Marvel’s Black Widow was finally released in theatres and on Disney+ this weekend, and after 11 years of waiting she finally has the solo film she deserves. Loose-ends are neatly tied up as we delve further into the psyche of one of Marvel’s most underused and mishandled characters.
To set the scene, Black Widow takes place in the middle of the MCU timeline after the events of Captain America: Civil War, and finds lead heroine Natasha Romanoff (Scarlett Johansson) on the run from the authorities. She receives communication from adoptive sister and fellow ‘Widow’ Yelena Bolova (Florence Pugh) and quickly reconnects with the whole of her former Russian sleeper-cell family. Returning to Budapest, she must once again face-off with an old enemy, Dreykov (Ray Winstone), the man in charge of running the Red Room where young girls are held and trained to become deadly assassins.
Despite being Romanoff’s first solo outing, Black Widow does not follow the same pattern as previous Marvel instalments. The film may open on a flashback to 1995 where we meet a young Natasha and co, but this is not an origin story. Instead, we learn more about Natasha’s past and her character through the reconnecting of her family. The new characters we meet flesh out the movie and teach us a lot about Natasha’s past; Pugh’s witty and dry Yelena shows us a sisterly bond that – epic kitchen fight scene included – will feel reminiscent to many of us with siblings. Once the two sister’s have finished landing blows, they band together with one common goal; taking down the organisation that took their freedom and happiness once and for all.
They proceed to break their adoptive father (David Harbour) out of a heavily guarded prison. I went in expecting to adore Harbour’s portrayal of the grizzly, thickset Red Guardian, and I wasn’t disappointed in the slightest. Despite initially giving off the impression that his time with his fake daughters was a burden, his true feelings quickly emerge in a performance both humorous and moving.
Similarly, when we are finally introduced to the mother of this dysfunctional family unit, Melina Vostokoff (Rachel Weisz), we learn that she is a lot alike her daughters, and it’s her guilt towards their traumatic past that ultimately brings her on side. Each of these characters feels like a token of Natasha’s personality; her guilt, her guarded nature and most importantly, her desire to find family and love despite it all.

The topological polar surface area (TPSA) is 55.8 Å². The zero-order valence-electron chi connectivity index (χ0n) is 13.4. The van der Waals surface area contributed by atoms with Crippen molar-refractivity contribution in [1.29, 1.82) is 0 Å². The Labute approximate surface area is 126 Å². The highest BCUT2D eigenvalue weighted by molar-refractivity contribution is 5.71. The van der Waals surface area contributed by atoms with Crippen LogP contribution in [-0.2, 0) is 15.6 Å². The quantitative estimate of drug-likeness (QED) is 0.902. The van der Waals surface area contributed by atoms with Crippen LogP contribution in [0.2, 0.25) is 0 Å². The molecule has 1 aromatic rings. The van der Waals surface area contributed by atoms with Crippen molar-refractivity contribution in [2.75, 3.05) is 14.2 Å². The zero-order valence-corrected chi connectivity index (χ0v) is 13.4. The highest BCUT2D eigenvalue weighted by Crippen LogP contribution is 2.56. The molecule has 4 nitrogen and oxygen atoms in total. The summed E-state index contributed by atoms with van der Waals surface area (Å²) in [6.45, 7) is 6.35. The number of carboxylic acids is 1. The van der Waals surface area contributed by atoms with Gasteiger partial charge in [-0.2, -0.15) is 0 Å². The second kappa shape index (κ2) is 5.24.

In the face of such strong performances from its supporting cast, this film does not forget who the star of the show truly is. After the emotional sacrifice made in Avengers: Endgame, reuniting with her family furthers the narrative that Natasha is truly selfless in her attempts to make up for her past as an assassin. It only adds to the bittersweet knowledge that we won’t get to see Johansson revisit the role in the future, as she brings such raw emotion to the performance that her fate is all the more painful.
In terms of technicality, Marvel spare no expense in bringing us a great deal of action sequences and fight scenes that show the extent of the Widows’ training. The MCU is no stranger to epic battle scenes and well-choreographed punch ups, but Black Widow trades the usual blueprint of CG superpowers and gives us bold stunts and martial arts worthy of any high-caliber spy movie.
Overall, I struggle to find any genuine faults in this movie, except maybe that we won’t get to see more of its lead. In truth, I can’t give it any less than a 5/5; it’s definitely shot to the top three of my MCU movie rankings and will likely be one I revisit very soon.
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